J. Yantachka. Forest Bird Communities in the Adirondack Mountains: Effects of Calcium Availability and Evaluation of an Automated Survey System. 128 pages, 7 tables, 18 figures, 2013.
The Adirondack Mountains have experienced widespread soil calcium depletion due to chronic acidic deposition. Calcium depletion alters snail communities and negatively affects passerine clutch formation and nestling development. To investigate ecosystem effects of acidic deposition and calcium availability in the Adirondacks, I surveyed upland hardwood bird communities along a soil calcium gradient. Passerine diversity and species richness were not related to soil calcium availability, acidic deposition inputs, or snail abundance. Passerine and ground gleaner abundance were positively related to snail abundance, indicating snails may be the mechanistic link between soil calcium and some passerine populations. Future studies should investigate how snail availability may affect songbird reproduction in the Adirondacks. Microphone-based automated digital recording systems may help by increasing the number, consistency, and efficiency of time- and labor-constrained avian survey efforts. If some bird species are limited by calcium availability, then conservation efforts could prioritize calcium-rich sites as refugia from acidification.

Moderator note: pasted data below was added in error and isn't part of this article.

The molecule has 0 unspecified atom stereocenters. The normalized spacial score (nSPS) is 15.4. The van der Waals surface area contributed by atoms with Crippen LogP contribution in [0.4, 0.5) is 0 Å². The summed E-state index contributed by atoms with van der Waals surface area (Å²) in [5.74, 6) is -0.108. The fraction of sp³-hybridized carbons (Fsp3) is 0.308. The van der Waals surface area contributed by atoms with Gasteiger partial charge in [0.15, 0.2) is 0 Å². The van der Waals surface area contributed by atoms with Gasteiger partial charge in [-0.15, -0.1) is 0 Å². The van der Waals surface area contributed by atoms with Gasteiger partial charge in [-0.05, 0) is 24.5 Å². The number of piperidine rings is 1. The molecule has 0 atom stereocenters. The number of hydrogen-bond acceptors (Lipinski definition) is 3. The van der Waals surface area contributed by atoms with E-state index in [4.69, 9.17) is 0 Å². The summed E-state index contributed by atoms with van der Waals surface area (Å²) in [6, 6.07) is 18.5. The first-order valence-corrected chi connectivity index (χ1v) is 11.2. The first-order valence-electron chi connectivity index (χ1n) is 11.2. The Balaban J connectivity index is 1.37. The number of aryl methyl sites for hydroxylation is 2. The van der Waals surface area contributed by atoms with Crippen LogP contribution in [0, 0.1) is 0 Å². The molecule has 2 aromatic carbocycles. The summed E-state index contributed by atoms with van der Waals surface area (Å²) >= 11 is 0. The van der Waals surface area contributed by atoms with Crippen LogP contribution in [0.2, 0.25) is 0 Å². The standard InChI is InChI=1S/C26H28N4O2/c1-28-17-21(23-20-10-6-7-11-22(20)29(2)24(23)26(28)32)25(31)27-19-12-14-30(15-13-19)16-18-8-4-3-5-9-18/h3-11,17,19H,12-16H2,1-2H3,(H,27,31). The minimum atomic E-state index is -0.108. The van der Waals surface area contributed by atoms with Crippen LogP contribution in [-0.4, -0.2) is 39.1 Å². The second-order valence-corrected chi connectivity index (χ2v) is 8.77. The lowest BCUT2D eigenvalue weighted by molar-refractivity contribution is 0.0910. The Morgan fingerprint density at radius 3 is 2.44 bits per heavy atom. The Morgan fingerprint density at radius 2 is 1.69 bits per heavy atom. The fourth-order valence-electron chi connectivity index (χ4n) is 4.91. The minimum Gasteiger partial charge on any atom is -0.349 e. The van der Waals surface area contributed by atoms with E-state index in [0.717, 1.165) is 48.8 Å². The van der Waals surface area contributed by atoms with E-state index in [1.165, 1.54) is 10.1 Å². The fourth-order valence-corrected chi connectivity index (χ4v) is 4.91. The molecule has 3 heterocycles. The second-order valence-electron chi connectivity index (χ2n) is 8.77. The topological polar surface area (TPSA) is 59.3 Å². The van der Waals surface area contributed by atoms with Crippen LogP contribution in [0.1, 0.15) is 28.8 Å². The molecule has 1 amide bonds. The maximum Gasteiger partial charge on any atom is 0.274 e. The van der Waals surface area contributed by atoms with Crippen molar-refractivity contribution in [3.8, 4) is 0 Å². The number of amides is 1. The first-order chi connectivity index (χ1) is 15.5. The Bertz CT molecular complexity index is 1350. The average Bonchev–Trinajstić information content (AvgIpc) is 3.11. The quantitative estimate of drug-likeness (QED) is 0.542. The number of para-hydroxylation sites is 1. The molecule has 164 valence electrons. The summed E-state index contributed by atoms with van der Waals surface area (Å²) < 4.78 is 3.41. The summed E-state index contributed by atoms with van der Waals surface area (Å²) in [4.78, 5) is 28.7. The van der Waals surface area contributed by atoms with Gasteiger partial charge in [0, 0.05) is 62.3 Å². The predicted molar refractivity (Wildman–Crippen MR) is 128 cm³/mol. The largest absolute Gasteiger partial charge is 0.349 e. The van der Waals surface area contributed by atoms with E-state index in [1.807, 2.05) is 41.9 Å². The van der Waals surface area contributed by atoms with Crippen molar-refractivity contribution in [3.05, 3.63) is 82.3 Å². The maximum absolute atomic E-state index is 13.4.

Key Words: acidic deposition, soil calcium, snails, songbird surveys, automated digital recording systems.